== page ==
Airborne smoke and haze from the Donnell Fire settled down low in Clarks Fork before 8 a.m. Monday, and tufts of denser smoke curled from isolated hot spots still smoldering near Highway 108 west of Dardanelle Resort.
About five miles farther east, Kennedy Meadows Road was open, and the historic resort and pack station, another mile south of Highway 108, was open for business. Wranglers worked with horses, the cook toted two sizable turkeys into the kitchen, and recently returning workers exchanged hugs inside and outside the main lodge.
As the sun rose, the day dawned clear above Kennedy Meadows and higher up to the south in the Emigrant Wilderness.
“We need to get the word out,” Matt Bloom, owner of Kennedy Meadows Resort & Pack Station, said on the porch outside the main lodge before 10 a.m. “We’re open, and the air’s clean up here.”
Highway 108, which had been closed for the past two weeks from Eagle Meadows Road to Sonora Pass, was reopened Sunday afternoon, with conditions.
Forest Service and Tuolumne County deputies were patrolling Highway 108 from Eagle Meadow Road to U.S. 395 and asking people to refrain from stopping on the sides of the road because firefighters and fire trucks and utility trucks and other responders to the Donnell Fire are still using the road, said Deborah Coble, a spokesperson for the interagency command staff on the Donnell Fire and a regional fire communications employee with the National Park Service in Anchorage, Alaska.
In addition, Coble said, cabin permittees who lease or own property in the Donnell Fire burn are not being allowed in until an assessment team has finished evaluating safety hazards in and around recreation cabin tracks and commercial property.
When all safety inspections have been completed, command staff said, permittees will be allowed back into the area.
Coble also emphasized that the California Highway Patrol is not providing escorts on Highway 108 from Eagle Meadows Road to Highway 395, contrary to previous information distributed by Donnell Fire command staff.
Monday was day 20 of the Donnell Fire. It broke out Aug. 1 and two weeks ago it blew up and destroyed more than 50 cabins, homes and commercial buildings, including the main lodge at Dardanelle Resort that dated to the 1920s.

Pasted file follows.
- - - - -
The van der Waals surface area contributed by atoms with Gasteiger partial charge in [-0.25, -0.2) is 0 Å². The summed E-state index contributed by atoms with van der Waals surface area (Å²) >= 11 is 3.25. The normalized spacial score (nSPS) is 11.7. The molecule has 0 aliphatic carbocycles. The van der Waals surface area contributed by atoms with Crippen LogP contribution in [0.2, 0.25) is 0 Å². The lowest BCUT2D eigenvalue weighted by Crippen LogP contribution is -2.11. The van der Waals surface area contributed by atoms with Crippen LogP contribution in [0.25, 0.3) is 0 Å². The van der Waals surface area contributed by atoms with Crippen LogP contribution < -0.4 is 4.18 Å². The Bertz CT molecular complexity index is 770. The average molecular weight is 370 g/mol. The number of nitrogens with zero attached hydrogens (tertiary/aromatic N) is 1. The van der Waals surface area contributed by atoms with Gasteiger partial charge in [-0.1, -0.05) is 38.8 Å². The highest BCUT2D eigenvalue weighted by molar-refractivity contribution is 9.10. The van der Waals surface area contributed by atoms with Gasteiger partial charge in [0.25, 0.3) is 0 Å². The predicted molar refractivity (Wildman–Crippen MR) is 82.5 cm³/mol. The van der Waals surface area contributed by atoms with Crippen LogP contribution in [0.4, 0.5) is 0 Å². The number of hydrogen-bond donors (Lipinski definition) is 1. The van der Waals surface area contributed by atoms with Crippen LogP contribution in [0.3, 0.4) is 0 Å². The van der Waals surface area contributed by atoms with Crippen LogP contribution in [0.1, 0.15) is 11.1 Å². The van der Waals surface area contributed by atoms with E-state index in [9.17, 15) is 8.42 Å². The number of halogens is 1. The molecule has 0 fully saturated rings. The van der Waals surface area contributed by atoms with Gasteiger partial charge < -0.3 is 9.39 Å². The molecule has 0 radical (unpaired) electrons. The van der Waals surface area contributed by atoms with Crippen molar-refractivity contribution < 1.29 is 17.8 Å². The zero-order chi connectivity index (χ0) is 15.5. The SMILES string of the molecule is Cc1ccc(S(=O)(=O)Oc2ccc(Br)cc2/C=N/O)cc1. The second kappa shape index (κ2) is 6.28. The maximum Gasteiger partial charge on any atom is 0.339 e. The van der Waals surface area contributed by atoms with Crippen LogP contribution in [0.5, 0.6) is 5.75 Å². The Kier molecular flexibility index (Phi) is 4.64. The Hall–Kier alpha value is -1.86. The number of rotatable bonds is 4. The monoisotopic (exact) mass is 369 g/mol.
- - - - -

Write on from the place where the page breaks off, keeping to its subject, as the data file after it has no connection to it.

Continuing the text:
As of Monday morning, the Donnell Fire had burned more than 49 square miles in and above the Middle Fork Stanislaus River watershed. Command staff estimated the blaze was 51 percent contained.
Crews were focusing on the northwest side of the fire near Spicer Reservoir, and on the fire’s northeast flanks as it burns up into Disaster Creek and Boulder Creek drainages in Alpine County. According to command staff, aircraft will continue to support firefighting efforts in the Carson-Iceberg Wilderness.
At Kennedy Meadows, Bloom said pretty much every aspect of the resort and pack station is open.
“Trail rides, pack trips, cabins, the store, the saloon, Deadman and Baker campgrounds, the restaurant,” Bloom said.
Bloom said 18 of his staff stayed during the Donnell Fire to work with Cal Fire and Tuolumne County Fire personnel to protect the resort and pack station, which traces its roots as a gateway to the high Central Sierra back more than a century.
They set hose lays and ran sprinklers at individual cabins and other structures, wrapped at least one of the oldest cabins in silver, reflective material to keep it from burning if the fire got close, cleared out underbrush and other fuels and remained vigilant through the two weeks the resort was threatened.
To keep the fire on the north side of Highway 108, and prevent it from crossing to the south side near the resort, firefighters used trucks and hoses to douse trees and shrubs and rocks next to the road with red retardant. As of Monday morning, there was fading retardant 10 feet to 20 feet up in the trees along the highway from just west of Kennedy Meadows Road to at least a quarter-mile farther up the road.
Back to basics
“That was important,” Bloom said. “To keep it north of 108. The Forest Service did a great job. They basically steered the fire around here.”
All the precautions worked. Kennedy Meadows was open with 35 employees — including servers, bartenders, cabin cleaners, cowboys, wranglers and packers — on site Monday. Wranglers had a score of horses saddled up and ready to ride before 9 a.m.
“Some people are still cancelling reservations because of smoke,” Bloom said. “There’s a lot of misinformation out there. The Emigrant Wilderness is open now. People can come up here to start their backpacking trips. All the trails out of Kennedy Meadows are open.”
Phones were an issue at Kennedy Meadows on Monday. Bloom said AT&T is working on restoring normal phone service to the resort and pack station.
Bloom said he’s glad to be back open for business, and he’s grateful for all the firefighters and staff who helped keep the fire out of Kennedy Meadows.
Farther south, the Ferguson Fire that resulted in two firefighter fatalities, 19 firefighter injuries, destroyed 10 structures, burned more than 150 square miles and kept Yosemite Valley closed to the public more than a week, was declared 100 percent contained Sunday morning.
Contact Guy McCarthy at firstname.lastname@example.org or 588-4585. Follow him on Twitter at @GuyMcCarthy.